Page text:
PM responds to letter
May rejects Corbyn’s demand for UK-EU customs deal
Letter: Theresa May has responded to the Labour leader
Theresa May has snubbed Jeremy Corbyn’s offer of a compromise on Brexit, adding to business fears that the UK will crash out of Europe with No Deal.
The prime minister specifically objected to the Labour leader’s call for Britain to stay in a customs union with the EU, although she agreed to more talks. She said a customs union would prevent the UK negotiate its own trade agreements.
Mrs May wants the two parties to discuss how “alternative arrangements” to the Irish backstop – a commitment to avoid a hard border – could work. Mrs May indicated that she might agree a concession on environmental and workers’ rights, but gave little sign of yielding to Mr Corbyn’s other demands.
Mr Corbyn last week wrote to the Prime Minister setting out five commitments Labour needed for it to back a deal. In her response Mrs May told the Labour leader: “It is good to see that we agree that the UK should leave the European Union with a deal and that the urgent task at hand is to find a deal that honours our commitments to the people of Northern Ireland, can command support in Parliament and can be negotiated with the EU – not to seek an election or second referendum.”
This is despite Mr Corbyn repeatedly saying there should be a general election if Mrs May cannot get a deal through Parliament. He has also faced pressure from some of his MPs to push for another public vote on Brexit.
Labour has asked for “a permanent and comprehensive UK-wide customs union” with the EU, with the same external tariff. It would give the UK a say on any future trade deals that the EU may strike.
Mrs May does not agree, and wrote: “I am not clear why you believe it would be preferable to seek a say in future EU trade deals rather than the ability to strike our own deals?”
The existing Political Declaration, setting out the goals for the future relationship between the UK and the EU, “explicitly provides for the benefits of a customs union – no tariffs, fees, charges or quantitative restrictions across all sectors and no checks on rules of origin”, Mrs May told Mr Corbyn.
It also recognises the development of the UK’s independent trade policy, she added. Mrs May said securing frictionless trade for goods was “one of our key negotiating objectives”.
She added: “The fundamental negotiating challenge here is the EU’s position that completely frictionless trade is only possible if the UK stays in the single market.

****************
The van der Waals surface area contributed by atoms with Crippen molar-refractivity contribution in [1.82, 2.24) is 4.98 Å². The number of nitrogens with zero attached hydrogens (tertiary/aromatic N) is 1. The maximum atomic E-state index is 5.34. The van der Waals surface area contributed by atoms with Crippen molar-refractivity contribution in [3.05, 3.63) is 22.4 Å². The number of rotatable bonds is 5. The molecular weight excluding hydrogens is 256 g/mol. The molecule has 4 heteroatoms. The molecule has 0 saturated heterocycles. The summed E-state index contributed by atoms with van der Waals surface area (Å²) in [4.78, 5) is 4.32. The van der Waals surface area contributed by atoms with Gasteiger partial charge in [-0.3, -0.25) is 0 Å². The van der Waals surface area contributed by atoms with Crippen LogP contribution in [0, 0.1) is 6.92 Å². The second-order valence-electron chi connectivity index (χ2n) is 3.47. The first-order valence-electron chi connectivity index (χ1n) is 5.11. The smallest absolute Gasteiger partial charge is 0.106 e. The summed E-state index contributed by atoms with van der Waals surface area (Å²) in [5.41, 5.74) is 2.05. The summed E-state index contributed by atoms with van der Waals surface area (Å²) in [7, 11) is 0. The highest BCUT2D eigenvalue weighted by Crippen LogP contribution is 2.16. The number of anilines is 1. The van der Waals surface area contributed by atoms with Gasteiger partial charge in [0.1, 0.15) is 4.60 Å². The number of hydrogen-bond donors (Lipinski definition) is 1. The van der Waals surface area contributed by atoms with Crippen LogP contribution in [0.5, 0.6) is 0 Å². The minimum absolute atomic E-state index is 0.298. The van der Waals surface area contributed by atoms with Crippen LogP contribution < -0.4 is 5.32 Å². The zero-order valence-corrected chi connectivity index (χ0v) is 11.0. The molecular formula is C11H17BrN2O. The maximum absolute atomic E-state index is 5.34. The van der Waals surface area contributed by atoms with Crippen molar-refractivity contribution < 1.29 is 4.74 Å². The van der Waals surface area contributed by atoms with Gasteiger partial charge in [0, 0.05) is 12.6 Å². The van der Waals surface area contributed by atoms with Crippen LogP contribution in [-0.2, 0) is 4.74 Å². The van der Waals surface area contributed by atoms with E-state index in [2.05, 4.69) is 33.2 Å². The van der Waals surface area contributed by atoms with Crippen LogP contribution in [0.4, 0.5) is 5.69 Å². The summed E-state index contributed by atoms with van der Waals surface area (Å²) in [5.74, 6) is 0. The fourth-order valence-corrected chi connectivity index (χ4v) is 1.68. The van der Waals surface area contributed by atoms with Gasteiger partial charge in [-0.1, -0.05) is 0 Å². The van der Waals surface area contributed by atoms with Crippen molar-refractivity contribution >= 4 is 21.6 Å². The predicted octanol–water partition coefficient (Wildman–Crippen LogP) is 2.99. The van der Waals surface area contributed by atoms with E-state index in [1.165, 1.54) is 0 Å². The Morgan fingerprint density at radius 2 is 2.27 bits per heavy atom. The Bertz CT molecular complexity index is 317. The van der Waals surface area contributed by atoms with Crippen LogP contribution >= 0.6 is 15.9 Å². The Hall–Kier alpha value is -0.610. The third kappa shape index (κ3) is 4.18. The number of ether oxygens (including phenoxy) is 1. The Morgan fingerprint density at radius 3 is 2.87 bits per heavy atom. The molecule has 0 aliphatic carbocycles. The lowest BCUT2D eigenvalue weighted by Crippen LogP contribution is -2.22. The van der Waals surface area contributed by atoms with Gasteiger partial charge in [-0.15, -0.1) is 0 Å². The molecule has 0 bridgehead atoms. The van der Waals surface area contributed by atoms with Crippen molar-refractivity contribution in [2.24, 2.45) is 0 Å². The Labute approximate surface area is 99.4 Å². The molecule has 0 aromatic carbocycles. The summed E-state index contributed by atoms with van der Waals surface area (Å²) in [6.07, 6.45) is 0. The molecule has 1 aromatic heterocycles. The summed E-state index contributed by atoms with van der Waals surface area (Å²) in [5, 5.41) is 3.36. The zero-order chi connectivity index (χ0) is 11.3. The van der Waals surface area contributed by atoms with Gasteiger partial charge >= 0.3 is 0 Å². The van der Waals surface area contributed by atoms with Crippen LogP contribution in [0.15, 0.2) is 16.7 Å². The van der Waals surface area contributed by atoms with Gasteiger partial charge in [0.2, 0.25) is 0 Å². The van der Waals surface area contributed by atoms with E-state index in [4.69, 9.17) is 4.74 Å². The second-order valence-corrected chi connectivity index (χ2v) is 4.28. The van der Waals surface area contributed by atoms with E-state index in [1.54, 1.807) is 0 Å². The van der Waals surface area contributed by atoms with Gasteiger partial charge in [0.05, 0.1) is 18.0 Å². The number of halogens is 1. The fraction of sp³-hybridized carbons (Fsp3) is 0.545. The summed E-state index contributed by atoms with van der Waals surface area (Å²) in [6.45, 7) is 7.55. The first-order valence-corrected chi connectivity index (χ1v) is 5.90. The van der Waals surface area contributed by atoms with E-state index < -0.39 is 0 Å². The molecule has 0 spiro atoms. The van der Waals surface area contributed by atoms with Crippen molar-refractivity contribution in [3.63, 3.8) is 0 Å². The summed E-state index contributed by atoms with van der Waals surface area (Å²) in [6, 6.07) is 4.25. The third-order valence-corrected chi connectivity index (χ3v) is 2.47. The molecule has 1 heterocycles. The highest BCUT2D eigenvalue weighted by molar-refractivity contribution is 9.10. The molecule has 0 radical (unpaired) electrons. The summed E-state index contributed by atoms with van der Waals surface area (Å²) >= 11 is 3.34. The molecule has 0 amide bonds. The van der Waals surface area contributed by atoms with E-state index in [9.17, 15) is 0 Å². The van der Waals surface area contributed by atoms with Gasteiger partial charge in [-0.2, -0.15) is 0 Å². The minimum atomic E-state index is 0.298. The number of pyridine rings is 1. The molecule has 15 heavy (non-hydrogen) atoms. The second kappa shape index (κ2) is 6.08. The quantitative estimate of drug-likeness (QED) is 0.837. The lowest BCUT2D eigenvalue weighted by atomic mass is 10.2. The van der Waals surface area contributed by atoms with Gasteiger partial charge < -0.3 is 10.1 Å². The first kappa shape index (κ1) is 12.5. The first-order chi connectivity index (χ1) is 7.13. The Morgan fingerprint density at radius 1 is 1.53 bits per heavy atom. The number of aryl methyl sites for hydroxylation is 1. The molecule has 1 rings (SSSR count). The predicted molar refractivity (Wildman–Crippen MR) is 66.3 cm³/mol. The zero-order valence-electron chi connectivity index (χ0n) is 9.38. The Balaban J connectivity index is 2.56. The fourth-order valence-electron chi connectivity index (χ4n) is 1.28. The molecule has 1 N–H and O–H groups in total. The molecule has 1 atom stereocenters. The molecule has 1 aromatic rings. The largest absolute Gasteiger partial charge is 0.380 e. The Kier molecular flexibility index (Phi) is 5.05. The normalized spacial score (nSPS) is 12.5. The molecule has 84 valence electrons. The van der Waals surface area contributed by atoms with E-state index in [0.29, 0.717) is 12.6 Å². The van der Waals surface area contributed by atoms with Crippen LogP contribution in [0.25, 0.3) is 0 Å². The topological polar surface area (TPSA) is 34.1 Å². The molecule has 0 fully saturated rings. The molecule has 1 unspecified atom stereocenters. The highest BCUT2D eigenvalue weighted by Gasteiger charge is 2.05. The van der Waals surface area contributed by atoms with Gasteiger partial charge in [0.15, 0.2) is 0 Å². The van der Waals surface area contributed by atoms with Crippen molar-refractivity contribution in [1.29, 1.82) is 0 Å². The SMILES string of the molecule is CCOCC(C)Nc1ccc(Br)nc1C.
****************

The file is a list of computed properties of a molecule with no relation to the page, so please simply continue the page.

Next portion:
“This would mean accepting free movement, which Labour’s 2017 General Election manifesto made clear you do not support.”
The communities secretary, James Brokenshire said on Sunday that if no finalised deal were put to the Commons by 27 February, MPs would again be given an amendable motion to consider, allowing them to block a no-deal departure or make other interventions.
“If the meaningful vote has not happened, so in other words things have not concluded, then parliament would have that further opportunity by no later than 27 February,” he said.
SNP calls for Labour MPs to ‘stand up for Scotland’
Ian Blackford has called on Scottish Labour MPs to stand up for Scotland’s interests by rejecting the Prime Minister’s Brexit deal and ruling out support for Jeremy Corbyn’s plan to help push her deal over the line.
In a letter to all Scottish Labour MPs, the SNP’s Westminster leader warned that supporting Jeremy Corbyn’s proposed Brexit plans would serve a “devastating blow” to communities across Scotland.
Mr Blackford, pictured, said: “We are less than 50 days away from Brexit date and in Westminster both the Prime Minister and Leader of the so-called Opposition are leading Scotland and the UK hand in hand off the Brexit cliff-edge.
“By 2030, under a Free Trade Agreement (FTA) – the closest proxy for the Prime Minister’s proposal – GDP would be around £9 billion lower than if we stayed in the EU, equivalent to £1,600 per person in Scotland than if we remained in the EU.
“That is a price that Scotland should not be forced to pay. When the Prime Minister returns to Parliament with her deal, Scottish Labour MPs must stand up for Scotland’s economic and social interests, and reject the Prime Minister’s deal and Jeremy Corbyn’s plan to throw his support behind it.
“It is alarming that, despite the overwhelming damage that the Prime Minister’s deal will cause to Scotland, the Labour Leader would seek to support the deal.
“I call on Scottish Labour MPs to reject the Prime Minister’s deal, support the SNP’s calls for an extension to Article 50 and back a second referendum on EU membership.”